There are immigrant stories, and then there are stories within immigrant stories. Often, these tales-inside-tales involve the transition of women from a traditional role to an “American” one, and all the attendant cultural strife, shock, conflict, and even humor.
What drew my attention to one of our INDIES Book of the Year Awards honorable mentions was that these stories of cultural transition are told through the perspective of South Asian Women, voices not often heard in American literature.
I was curious, so I contacted Piyali Bhattacharya, editor of the anthology, Good Girls Marry Doctors: South Asian American Daughters on Obedience and Rebellion, published by Aunt Lute Books, a nonprofit multicultural women’s press. We talked about the positive reaction to the anthology among South Asian American women, and just what does she mean by “rebellion.”
Reaction to this book among many South Asian American women seems to be along the lines of: “At last, a book that reflects my own experiences.” Is there a dearth of this kind of literature?
Yes, there certainly is. I think it’s quite rare for brown women of any ethnicity to see themselves represented in any kind of literature, and there is a particular kind of release for South Asian American women specifically that comes with seeing other names like theirs in print, and talking about the truths of their lives.
There are so many stereotypes about South Asian Americans. Did you set out to debunk them, or was this more a project about women’s voices?
I think if I wanted to debunk stereotypes, I’d have to create a book that weighed a ton (both physically and emotionally). I find that with writing, the character and the voice always have to come first. That is as true with fiction as it is with nonfiction. So, for this volume, I really wanted to put the spotlight on these women and their experiences. A byproduct of letting their voices ring out is perhaps the debunking of stereotypes, and that is lovely.
This question focuses specifically on the “rebellion” portion of the title. Is there a culturally specific way South Asian American women rebel?
I think “rebellion” is directly linked to how we are made to feel for our actions. In some families, to “rebel” is to separate oneself and live a completely different lifestyle. In others, to “rebel” is to not do the dishes. There’s such a wide range of what “rebellion” can be, and I think the thing that strikes me about our volume is truly the vast array of “rebellions” on display here.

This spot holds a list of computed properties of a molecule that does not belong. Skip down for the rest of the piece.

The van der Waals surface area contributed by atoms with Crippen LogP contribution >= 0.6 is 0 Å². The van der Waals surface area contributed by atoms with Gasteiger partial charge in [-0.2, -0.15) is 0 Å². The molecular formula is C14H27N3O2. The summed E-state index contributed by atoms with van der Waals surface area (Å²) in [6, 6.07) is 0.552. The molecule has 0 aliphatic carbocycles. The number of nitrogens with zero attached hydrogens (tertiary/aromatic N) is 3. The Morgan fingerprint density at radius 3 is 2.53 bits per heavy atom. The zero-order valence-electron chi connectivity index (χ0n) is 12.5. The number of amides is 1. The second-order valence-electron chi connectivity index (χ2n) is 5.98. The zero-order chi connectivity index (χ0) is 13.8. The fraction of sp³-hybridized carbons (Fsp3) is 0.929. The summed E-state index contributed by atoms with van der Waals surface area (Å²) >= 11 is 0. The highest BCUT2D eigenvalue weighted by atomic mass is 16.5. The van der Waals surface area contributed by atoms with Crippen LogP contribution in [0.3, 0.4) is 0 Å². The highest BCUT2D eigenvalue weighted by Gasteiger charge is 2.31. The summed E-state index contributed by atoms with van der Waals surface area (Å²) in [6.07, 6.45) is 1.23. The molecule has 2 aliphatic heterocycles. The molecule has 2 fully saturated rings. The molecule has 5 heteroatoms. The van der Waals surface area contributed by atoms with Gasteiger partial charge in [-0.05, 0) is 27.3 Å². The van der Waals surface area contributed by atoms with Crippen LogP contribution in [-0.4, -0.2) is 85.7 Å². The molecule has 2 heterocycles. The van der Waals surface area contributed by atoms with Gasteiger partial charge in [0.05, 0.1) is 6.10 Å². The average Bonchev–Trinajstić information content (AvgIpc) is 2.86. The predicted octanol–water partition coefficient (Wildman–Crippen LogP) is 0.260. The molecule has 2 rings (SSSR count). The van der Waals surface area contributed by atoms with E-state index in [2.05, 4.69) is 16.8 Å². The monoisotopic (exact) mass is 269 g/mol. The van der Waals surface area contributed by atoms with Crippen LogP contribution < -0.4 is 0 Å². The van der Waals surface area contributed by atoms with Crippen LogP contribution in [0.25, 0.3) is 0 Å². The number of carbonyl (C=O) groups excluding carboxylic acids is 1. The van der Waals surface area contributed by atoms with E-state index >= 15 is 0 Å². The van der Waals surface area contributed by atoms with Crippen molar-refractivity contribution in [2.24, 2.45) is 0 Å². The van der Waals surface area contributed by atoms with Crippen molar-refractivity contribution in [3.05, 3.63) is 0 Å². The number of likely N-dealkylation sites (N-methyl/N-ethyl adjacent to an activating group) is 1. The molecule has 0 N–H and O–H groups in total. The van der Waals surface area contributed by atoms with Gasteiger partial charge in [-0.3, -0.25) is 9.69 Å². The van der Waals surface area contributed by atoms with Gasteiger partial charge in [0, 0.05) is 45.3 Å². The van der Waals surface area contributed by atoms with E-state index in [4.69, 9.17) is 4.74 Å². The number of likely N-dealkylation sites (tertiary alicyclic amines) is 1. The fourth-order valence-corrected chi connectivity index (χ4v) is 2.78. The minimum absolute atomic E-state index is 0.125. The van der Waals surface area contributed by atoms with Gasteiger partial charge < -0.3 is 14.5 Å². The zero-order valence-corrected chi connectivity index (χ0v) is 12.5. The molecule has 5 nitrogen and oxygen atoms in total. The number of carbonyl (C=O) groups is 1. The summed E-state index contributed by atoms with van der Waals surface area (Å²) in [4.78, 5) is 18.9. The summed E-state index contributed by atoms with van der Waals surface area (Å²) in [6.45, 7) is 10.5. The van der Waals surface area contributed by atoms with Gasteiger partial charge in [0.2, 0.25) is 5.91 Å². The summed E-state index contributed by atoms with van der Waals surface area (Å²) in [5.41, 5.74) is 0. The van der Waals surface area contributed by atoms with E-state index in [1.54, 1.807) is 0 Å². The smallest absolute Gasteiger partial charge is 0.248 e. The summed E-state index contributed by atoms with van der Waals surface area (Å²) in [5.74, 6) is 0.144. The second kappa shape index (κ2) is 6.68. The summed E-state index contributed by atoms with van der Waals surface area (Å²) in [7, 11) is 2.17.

The kind of stories that came to me through the submission process—I was stunned by the sheer spectrum of them. It proves that South Asian American communities are just as varied and multifaceted as other communities. Our “rebellions” are as varied as our personhoods are.
On another note, I keep putting the word “rebellion” in quotation marks because the title of the book is supposed to be tongue-in-cheek, and the “rebellions” to which we refer are actually not what we would call “rebellions” at all. We might call them choice. We might call them agency. We might call them women taking their lives into their own hands and refusing to apologize for it.
Often, women exercising their own agency is seen as “rebellion,” both in the South Asian context, and outside of it. That is what this kind of behavior has been named, but I think most of us who have written for this volume see our “rebellions” simply as choosing to follow our own paths.
How do these stories fit into the overall narrative of women in other cultural groups in the United States? Are there similarities and differences?
There are similarities and differences, both. Certainly, there are narratives here that speak more broadly of what it is like to be the child of immigrant parents. To those stories, I think many cultural groups can relate. But there are moments that are really specific to the South Asian context, and I think that to narrow the book down to this particular group is to say that that not all immigrant communities function the same way, and that each immigrant community’s specific nuances deserve to be examined for what they are on their own terms.
What is your personal background, and how and why did you launch this project?
I’m a writer-in-residence at Vanderbilt University, where I teach creative writing in fiction and nonfiction. I’ve been working as a writer and editor in both of these fields for the past decade, living all over India, the U.K., and the U.S.
I was born in New York City and grew up mostly in Westchester County, with long stints in Calcutta over the summers, and a few years at Calcutta International School from sixth to eighth grade. I think this very varied childhood (and adulthood) gave me many different perspectives on my life as a child of diasporic parents.
My constant interest in gender and women’s studies led me to want to focus this project on women, thinking specifically about the burdens women carry in cultural communities. Mostly, I wanted to create a space for “us:” brown, American and Canadian women like me who felt like they didn’t have a community of other people like them to talk to. I want other South Asian American daughters to feel understood when they read our stories. I want them to feel like they are not alone.
South Asians are a small minority in this country. South Asian women who are looking to carve unconventional spaces for themselves are even fewer. But in creating this volume, I want other South Asian American women to feel that though we may be small in number, we are strong when we stand together.
Howard Lovy is executive editor at Foreword Reviews. You can follow him on Twitter @Howard_Lovy